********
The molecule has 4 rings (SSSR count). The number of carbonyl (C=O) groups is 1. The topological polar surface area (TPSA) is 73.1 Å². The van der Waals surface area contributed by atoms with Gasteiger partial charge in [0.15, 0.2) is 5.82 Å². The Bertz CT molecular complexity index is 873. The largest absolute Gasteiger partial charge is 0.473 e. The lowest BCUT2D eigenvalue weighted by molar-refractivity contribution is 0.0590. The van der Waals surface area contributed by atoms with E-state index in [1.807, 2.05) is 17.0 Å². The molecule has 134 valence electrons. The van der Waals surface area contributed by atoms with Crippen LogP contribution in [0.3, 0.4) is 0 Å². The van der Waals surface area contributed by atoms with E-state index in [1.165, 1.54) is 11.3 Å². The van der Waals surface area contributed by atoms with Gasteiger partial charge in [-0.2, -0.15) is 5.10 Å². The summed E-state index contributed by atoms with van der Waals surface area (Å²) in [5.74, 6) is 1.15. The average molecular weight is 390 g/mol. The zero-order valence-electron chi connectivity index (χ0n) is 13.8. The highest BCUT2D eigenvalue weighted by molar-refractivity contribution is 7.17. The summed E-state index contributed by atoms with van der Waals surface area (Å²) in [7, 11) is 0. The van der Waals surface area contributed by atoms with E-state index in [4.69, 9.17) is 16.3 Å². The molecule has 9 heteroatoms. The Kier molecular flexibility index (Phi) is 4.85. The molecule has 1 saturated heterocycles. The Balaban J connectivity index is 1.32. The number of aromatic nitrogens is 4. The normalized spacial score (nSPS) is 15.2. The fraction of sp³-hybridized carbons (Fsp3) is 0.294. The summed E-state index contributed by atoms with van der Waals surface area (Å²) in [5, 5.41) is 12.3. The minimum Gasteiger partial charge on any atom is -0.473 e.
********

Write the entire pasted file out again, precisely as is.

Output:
The molecule has 4 rings (SSSR count). The number of carbonyl (C=O) groups is 1. The topological polar surface area (TPSA) is 73.1 Å². The van der Waals surface area contributed by atoms with Gasteiger partial charge in [0.15, 0.2) is 5.82 Å². The Bertz CT molecular complexity index is 873. The largest absolute Gasteiger partial charge is 0.473 e. The lowest BCUT2D eigenvalue weighted by molar-refractivity contribution is 0.0590. The van der Waals surface area contributed by atoms with E-state index in [1.807, 2.05) is 17.0 Å². The molecule has 134 valence electrons. The van der Waals surface area contributed by atoms with Crippen LogP contribution in [0.3, 0.4) is 0 Å². The van der Waals surface area contributed by atoms with E-state index in [1.165, 1.54) is 11.3 Å². The van der Waals surface area contributed by atoms with Gasteiger partial charge in [-0.2, -0.15) is 5.10 Å². The summed E-state index contributed by atoms with van der Waals surface area (Å²) in [5.74, 6) is 1.15. The average molecular weight is 390 g/mol. The zero-order valence-electron chi connectivity index (χ0n) is 13.8. The highest BCUT2D eigenvalue weighted by molar-refractivity contribution is 7.17. The summed E-state index contributed by atoms with van der Waals surface area (Å²) in [7, 11) is 0. The van der Waals surface area contributed by atoms with E-state index in [4.69, 9.17) is 16.3 Å². The molecule has 9 heteroatoms. The Kier molecular flexibility index (Phi) is 4.85. The molecule has 1 saturated heterocycles. The Balaban J connectivity index is 1.32. The number of aromatic nitrogens is 4. The normalized spacial score (nSPS) is 15.2. The fraction of sp³-hybridized carbons (Fsp3) is 0.294. The summed E-state index contributed by atoms with van der Waals surface area (Å²) in [5, 5.41) is 12.3. The minimum Gasteiger partial charge on any atom is -0.473 e.